By: Jen Boyd
It has been said that there are only two certainties in life. One is that you are born. The other is that you will die.
Most people would agree, there aren’t too many life events more profound than having a baby or burying a loved one.
Early last year, I gave birth to my first child at the age of thirty nine, after years of battling mental health and addiction issues and declarations that I would NEVER have children.
Earlier this year, my high school best friend, who had walked the same path of self-annihilation as me, died at the age of forty.
Lou* and I both hit our treacherous paths while still in our teens and attending a respected Melbourne all girls private school together. By the time we had both left school, our addictions were free to reign and a parasitic lifestyle had firmly taken root.
Our lives would continue to merge and divert over the years until finally, we lost complete contact. I never stopped feeling a connection to her or wondering where she was at, which is remarkable in itself when one is consumed by heroin. Never has a more potent drug, overflowing with numbing and narcissistic qualities existed . With no evidence to the contrary, and in spite of the lives we were living, I felt strongly that she was still alive.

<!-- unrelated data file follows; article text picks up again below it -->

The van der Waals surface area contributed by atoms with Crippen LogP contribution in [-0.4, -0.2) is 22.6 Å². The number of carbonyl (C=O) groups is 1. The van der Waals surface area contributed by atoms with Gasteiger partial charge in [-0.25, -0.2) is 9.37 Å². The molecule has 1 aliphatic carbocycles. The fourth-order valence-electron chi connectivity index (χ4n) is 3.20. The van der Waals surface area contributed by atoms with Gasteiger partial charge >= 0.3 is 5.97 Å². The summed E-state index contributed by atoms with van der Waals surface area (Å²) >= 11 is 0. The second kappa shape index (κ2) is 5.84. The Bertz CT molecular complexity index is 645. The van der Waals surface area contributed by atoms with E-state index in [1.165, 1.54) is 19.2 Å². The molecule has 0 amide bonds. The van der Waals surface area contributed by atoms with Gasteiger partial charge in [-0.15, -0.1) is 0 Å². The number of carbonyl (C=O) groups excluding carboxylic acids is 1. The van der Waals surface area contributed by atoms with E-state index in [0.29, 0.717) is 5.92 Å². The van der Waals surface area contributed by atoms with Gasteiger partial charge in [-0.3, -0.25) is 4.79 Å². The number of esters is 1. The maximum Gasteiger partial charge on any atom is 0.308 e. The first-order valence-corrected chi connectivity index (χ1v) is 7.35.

But I started to wonder if in hanging onto hope for Lou’s survival, I was also actually fighting for my own. And once I completed a ten month stint in a residential rehab, I was certain of nothing any more except that the earth had kept spinning whilst I had played out my Sleeping Beauty fantasy. That it was now a different world. I wondered for a while if oblivion was the better option, because how do you resurface from below and begin breathing the air of land mammals again?